Information on Wild Clary

Common Name: Wild Clary
Scientific Name: Salvia verbenaca ssp. horminoides
Irish Name: Tormán
Family Group: Lamiaceae
Distribution: View Map (Courtesy of the BSBI)
Flowering Period


Click for list of all flowering by month
Wild Clary is not easily confused with other wild plants on this web site.


This is a rare native subspecies which flowers mainly in counties Cork and Wexford. It is a perennial and it grows to a height of about 80cm. Spikes of violet-blue flowers rise up from basal rosettes of wrinkly, sage-like leaves, the flowers blooming from May to August. Each flower is two-lipped – the hooded upper lip having two lobes, the lower being three-lobed. There are two stamens and a short style. The entire plant is finely hairy with glandular hairs towards the upper parts of the plant. It is a species which likes dry grassland. This is a member of the Dead-nettle (Lamiaceae) family.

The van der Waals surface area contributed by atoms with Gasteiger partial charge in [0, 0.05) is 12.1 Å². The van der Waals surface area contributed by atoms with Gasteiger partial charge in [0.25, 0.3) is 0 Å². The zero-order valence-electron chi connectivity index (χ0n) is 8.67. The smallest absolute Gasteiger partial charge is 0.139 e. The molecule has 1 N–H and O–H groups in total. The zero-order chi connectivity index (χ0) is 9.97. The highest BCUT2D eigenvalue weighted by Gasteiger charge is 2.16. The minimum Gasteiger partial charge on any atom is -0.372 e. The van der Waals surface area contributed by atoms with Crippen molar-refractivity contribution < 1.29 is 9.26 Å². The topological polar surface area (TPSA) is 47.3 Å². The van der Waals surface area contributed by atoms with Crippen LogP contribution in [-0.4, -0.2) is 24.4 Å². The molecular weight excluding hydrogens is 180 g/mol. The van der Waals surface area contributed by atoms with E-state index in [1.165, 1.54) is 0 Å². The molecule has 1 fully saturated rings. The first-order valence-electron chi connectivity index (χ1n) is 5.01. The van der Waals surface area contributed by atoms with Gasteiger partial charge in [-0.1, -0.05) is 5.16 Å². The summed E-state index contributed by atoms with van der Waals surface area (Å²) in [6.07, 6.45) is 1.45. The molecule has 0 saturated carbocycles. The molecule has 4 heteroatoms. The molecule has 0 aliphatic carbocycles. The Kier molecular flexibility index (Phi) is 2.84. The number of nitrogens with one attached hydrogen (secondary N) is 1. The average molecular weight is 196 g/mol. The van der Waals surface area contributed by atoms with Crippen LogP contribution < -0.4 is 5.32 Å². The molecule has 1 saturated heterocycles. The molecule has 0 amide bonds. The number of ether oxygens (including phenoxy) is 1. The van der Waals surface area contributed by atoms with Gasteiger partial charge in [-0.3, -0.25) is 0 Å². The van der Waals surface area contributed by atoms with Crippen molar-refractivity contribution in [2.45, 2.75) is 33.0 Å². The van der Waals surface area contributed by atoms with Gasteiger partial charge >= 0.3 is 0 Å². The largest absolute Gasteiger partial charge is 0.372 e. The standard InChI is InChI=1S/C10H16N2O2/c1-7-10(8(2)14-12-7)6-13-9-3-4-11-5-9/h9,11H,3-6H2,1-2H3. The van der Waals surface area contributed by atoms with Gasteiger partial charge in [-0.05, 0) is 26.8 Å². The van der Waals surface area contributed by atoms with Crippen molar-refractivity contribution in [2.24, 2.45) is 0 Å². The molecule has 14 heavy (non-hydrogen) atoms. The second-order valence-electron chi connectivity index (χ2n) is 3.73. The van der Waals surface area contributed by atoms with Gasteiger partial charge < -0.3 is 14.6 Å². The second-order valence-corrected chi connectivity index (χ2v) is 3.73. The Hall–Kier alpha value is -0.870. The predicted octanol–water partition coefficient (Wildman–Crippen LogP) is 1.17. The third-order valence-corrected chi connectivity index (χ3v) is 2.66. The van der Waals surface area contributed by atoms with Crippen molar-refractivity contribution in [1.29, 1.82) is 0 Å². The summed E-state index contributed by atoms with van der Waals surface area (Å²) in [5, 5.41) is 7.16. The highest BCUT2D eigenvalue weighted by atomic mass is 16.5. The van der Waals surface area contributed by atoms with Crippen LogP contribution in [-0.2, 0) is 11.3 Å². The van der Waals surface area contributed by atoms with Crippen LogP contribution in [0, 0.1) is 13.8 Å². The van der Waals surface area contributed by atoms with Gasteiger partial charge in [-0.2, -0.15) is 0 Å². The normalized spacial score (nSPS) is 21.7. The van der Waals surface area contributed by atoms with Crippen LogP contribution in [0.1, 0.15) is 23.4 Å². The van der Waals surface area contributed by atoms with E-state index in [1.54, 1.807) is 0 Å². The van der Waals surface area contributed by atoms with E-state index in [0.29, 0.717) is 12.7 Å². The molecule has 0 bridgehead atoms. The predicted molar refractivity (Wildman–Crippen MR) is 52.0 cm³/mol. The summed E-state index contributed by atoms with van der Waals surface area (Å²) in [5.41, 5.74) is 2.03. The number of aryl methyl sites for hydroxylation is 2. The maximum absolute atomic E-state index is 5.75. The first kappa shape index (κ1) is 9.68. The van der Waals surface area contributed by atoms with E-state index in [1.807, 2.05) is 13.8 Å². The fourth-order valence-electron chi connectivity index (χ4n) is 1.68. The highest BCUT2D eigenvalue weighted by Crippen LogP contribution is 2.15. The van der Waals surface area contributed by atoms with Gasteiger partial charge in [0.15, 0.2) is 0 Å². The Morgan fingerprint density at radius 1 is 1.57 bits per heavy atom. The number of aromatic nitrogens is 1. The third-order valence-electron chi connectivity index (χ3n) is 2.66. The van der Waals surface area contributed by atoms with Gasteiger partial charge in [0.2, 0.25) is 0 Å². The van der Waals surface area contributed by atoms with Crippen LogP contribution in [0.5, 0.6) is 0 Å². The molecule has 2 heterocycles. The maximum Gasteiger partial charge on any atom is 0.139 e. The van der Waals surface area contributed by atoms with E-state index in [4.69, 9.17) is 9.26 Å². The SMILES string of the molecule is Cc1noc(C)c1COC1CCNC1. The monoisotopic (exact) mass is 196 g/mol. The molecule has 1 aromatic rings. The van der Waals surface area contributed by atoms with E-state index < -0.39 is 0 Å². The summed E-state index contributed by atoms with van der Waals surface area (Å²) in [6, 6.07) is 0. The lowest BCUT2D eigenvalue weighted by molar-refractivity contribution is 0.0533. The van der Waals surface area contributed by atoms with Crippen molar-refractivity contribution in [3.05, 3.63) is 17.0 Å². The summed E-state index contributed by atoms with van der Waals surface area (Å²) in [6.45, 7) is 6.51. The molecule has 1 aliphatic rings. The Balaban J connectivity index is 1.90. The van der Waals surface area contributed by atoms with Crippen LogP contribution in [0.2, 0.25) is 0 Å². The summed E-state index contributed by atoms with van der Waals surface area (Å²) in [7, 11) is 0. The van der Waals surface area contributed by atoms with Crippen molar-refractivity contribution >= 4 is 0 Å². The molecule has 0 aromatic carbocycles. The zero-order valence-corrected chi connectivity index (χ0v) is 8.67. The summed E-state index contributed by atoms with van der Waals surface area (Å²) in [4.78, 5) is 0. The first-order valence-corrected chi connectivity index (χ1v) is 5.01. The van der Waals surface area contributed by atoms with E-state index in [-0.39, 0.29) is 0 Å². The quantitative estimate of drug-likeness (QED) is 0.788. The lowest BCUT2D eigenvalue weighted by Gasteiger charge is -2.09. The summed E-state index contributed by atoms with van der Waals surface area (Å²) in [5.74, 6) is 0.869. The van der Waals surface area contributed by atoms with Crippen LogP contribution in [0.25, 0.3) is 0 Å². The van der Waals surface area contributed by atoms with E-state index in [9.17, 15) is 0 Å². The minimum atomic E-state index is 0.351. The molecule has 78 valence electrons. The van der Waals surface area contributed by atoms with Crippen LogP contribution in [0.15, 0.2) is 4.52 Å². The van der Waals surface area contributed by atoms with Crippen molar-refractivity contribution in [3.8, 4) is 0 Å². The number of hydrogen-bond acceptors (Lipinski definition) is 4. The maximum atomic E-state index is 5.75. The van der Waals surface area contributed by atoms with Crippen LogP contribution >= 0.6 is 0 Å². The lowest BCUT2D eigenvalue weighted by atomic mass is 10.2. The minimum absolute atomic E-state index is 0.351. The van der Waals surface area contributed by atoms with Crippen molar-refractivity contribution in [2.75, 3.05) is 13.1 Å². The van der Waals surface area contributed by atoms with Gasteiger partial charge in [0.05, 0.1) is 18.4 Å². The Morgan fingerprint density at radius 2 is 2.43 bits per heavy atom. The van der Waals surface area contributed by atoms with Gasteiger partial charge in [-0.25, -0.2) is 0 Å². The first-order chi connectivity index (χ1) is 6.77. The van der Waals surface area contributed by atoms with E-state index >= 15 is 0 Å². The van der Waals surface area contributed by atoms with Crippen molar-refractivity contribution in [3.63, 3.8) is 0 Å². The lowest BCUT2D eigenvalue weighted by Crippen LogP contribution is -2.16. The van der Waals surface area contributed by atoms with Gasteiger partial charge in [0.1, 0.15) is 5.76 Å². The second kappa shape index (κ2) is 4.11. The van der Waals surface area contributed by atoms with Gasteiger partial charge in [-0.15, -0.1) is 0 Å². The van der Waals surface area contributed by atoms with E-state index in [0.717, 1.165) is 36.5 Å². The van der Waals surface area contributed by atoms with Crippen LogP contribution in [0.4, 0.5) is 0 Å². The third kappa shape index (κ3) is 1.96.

I came across Wild Clary – much to my delight – purely by accident! It was a lovely occurrence and took place last June (2016) in County Wexford. I photographed it then. 

If you are satisfied you have correctly identified this plant, please submit your sighting to the National Biodiversity Data Centre

Clary, Wild
Clary, Wild

The flowers of this subspecies are often ‘cleistogamous’ – that is to say that they do not open but become self-pollinated in the bud stage. In the Red Data List of Vascular Plants (2016), this is regarded as ‘a rare species in Ireland found in vulnerable habitats’. If you find it, please treat it with great care and respect!